It did not succeed at the Supreme Court, however, which managed, but not without strain, to find a formal “legal” consequence sufficient to satisfy Bennett. The Chief Justice’s opinion for the majority noted that under a memorandum of agreement between the Corps and EPA, issuance of a “negative JD” blocks these agencies from bringing enforcement actions for five years, creating a safe harbor for the landowner and altering the legal landscape. And a positive JD creates a legal consequence by denying this safe harbor. (As the Corps reads this memo, it should not apply to cases like Hawkes, but that did not bother the Court overmuch.)
Now we get to the interesting part. Rather than stop its analysis after finding or manufacturing a formal legal consequence, the majority opinion instead veered into a short discussion of the Court’s “pragmatic” approach to finality, hearkening back to cases such as Abbott Laboratories v. Gardner, 387 U.S. 136 (1967), and Frozen Food Express v. United States, 351 U.S. 40 (1956). Most notably, the Court observed that, in Frozen Food, it had ruled that an ICC order interpreting the scope of certain statutory exemptions from regulation was final and reviewable. This order did not change the law but instead merely stated the agency’s reading of the law. Still, the order had substantial practical impact given that it warned carriers that violated its terms that they risked the danger that the agency would initiate enforcement actions that could lead to criminal penalties. Likewise, even though a JD itself does not change anyone’s legal obligations, a positive JD warns a landowner that, if it discharges pollutants on its property without a permit from the Corps, it risks “significant criminal and civil penalties.”
This discussion prompted an interesting split among the justices. One might characterize Chief Justice Roberts’ majority opinion as attempting to infuse Bennett’s formalistic, force-of-law approach to finality with Frozen Food’s pragmatic focus on practical impacts and coercion. Justice Ginsburg wrote a one-paragraph concurrence that went considerably further. She would junk Bennett and, relying on Abbott Labs and Frozen Food, regard agency action as final so long as it is “definitive” and has “an immediate and practical impact.” And Justice Kagan, writing another a one-paragraph concurrence, made the opposite point that the Court should stick to Bennett’s focus on legal consequences.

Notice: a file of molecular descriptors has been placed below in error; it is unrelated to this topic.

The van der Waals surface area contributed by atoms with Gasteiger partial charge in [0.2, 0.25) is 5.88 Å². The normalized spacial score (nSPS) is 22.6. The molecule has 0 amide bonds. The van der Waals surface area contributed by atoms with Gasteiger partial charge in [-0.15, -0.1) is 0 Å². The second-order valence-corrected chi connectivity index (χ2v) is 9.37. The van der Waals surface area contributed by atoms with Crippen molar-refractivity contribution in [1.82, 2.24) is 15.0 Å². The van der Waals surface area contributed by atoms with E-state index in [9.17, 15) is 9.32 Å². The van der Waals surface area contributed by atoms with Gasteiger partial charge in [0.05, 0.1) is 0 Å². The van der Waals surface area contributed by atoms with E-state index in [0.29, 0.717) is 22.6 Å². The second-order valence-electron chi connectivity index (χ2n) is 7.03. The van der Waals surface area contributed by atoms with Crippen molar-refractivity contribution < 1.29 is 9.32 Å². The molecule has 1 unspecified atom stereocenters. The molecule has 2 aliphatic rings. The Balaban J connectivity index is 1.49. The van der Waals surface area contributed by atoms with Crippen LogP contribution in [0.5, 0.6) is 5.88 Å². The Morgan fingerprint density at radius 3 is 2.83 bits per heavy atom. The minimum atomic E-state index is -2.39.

Professor Funk’s essay traces the case law roots of these competing formalist and pragmatic approaches to finality. Spoiler alert: It turns out that Bennett’s formalist roots do not run deep. Professor Funk observes, among other interesting points, that Bennett’s rewrite of finality doctrine never bothered to cite Abbott Labs, which had been the leading case on the subject for thirty years, or even to “indicate any awareness that it was stating the question differently” than Abbott Labs had. It is also interesting to learn that “none of the authority cited by Bennett for its test for finality involved suits under the APA.” If Justice Ginsburg ever wants to aim serious fire at Bennett, Professor Funk has supplied doctrinal ammo.
More importantly, however, he also suggests sensible ways to alter doctrine to reflect the real concerns that animate both the formalist and pragmatic approaches. The formalist, “force of law” approach responds to the concern that we do not want agencies sued every time they say what they think a statute means or express future policy intentions. Such omnipresent judicial review would discourage agencies from providing valuable information to regulated parties and the broader public. On the other hand, agency actions, even though they do not technically change anyone’s legal obligations, may exercise great coercive force on regulated parties. There were very good reasons for Hawkes to be distressed by the Corps’ positive JD declaring that its peat mine site contained jurisdictional waters. The pragmatic approach responds to this danger of coercion (or extortion).
The key, then, is to find a way of defining finality that opens the door to judicial review of agency actions with genuinely coercive effects while still blocking judicial review of agency actions that lack such effects. Professor Funk offers several. For instance, courts might strike a better balance by focusing on the APA’s limitation that final agency action is reviewable only where there is “no other adequate remedy in a court.” He notes that, “where enforcement proceedings would have no other effect than to require the person to comply with the agency’s interpretation or policy, waiting for such proceedings would often provide an adequate alternative to pre-enforcement review.” By contrast, where an agency action notifies a regulated party that it risks severe penalties if it engages in certain conduct, the coercive effect justifies immediate, pre-enforcement review.